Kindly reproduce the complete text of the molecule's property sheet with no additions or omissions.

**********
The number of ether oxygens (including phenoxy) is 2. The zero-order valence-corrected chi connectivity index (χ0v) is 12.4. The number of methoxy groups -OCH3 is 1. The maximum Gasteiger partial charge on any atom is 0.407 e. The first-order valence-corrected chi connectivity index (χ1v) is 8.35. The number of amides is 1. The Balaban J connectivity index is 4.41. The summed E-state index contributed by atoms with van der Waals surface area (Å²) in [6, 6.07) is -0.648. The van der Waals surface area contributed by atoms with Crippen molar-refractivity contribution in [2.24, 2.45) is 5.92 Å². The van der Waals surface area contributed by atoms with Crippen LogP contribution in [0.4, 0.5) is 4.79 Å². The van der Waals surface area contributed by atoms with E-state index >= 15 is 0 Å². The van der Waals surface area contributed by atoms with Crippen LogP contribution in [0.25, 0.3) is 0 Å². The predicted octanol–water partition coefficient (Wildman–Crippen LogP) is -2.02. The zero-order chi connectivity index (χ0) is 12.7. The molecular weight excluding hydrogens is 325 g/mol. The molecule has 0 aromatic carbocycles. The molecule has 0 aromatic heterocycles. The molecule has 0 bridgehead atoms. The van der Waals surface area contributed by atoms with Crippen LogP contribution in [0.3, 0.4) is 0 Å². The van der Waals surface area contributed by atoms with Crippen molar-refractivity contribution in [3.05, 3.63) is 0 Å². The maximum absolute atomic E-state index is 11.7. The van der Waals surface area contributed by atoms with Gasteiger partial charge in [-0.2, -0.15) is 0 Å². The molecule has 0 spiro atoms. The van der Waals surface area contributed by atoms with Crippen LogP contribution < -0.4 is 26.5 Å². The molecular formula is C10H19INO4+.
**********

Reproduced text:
The number of ether oxygens (including phenoxy) is 2. The zero-order valence-corrected chi connectivity index (χ0v) is 12.4. The number of methoxy groups -OCH3 is 1. The maximum Gasteiger partial charge on any atom is 0.407 e. The first-order valence-corrected chi connectivity index (χ1v) is 8.35. The number of amides is 1. The Balaban J connectivity index is 4.41. The summed E-state index contributed by atoms with van der Waals surface area (Å²) in [6, 6.07) is -0.648. The van der Waals surface area contributed by atoms with Crippen molar-refractivity contribution in [2.24, 2.45) is 5.92 Å². The van der Waals surface area contributed by atoms with Crippen LogP contribution in [0.4, 0.5) is 4.79 Å². The van der Waals surface area contributed by atoms with E-state index >= 15 is 0 Å². The van der Waals surface area contributed by atoms with Crippen LogP contribution in [0.25, 0.3) is 0 Å². The predicted octanol–water partition coefficient (Wildman–Crippen LogP) is -2.02. The zero-order chi connectivity index (χ0) is 12.7. The molecular weight excluding hydrogens is 325 g/mol. The molecule has 0 aromatic carbocycles. The molecule has 0 aromatic heterocycles. The molecule has 0 bridgehead atoms. The van der Waals surface area contributed by atoms with Crippen LogP contribution in [0.3, 0.4) is 0 Å². The van der Waals surface area contributed by atoms with Crippen molar-refractivity contribution in [3.05, 3.63) is 0 Å². The maximum absolute atomic E-state index is 11.7. The van der Waals surface area contributed by atoms with Gasteiger partial charge in [-0.2, -0.15) is 0 Å². The molecule has 0 spiro atoms. The van der Waals surface area contributed by atoms with Crippen LogP contribution < -0.4 is 26.5 Å². The molecular formula is C10H19INO4+.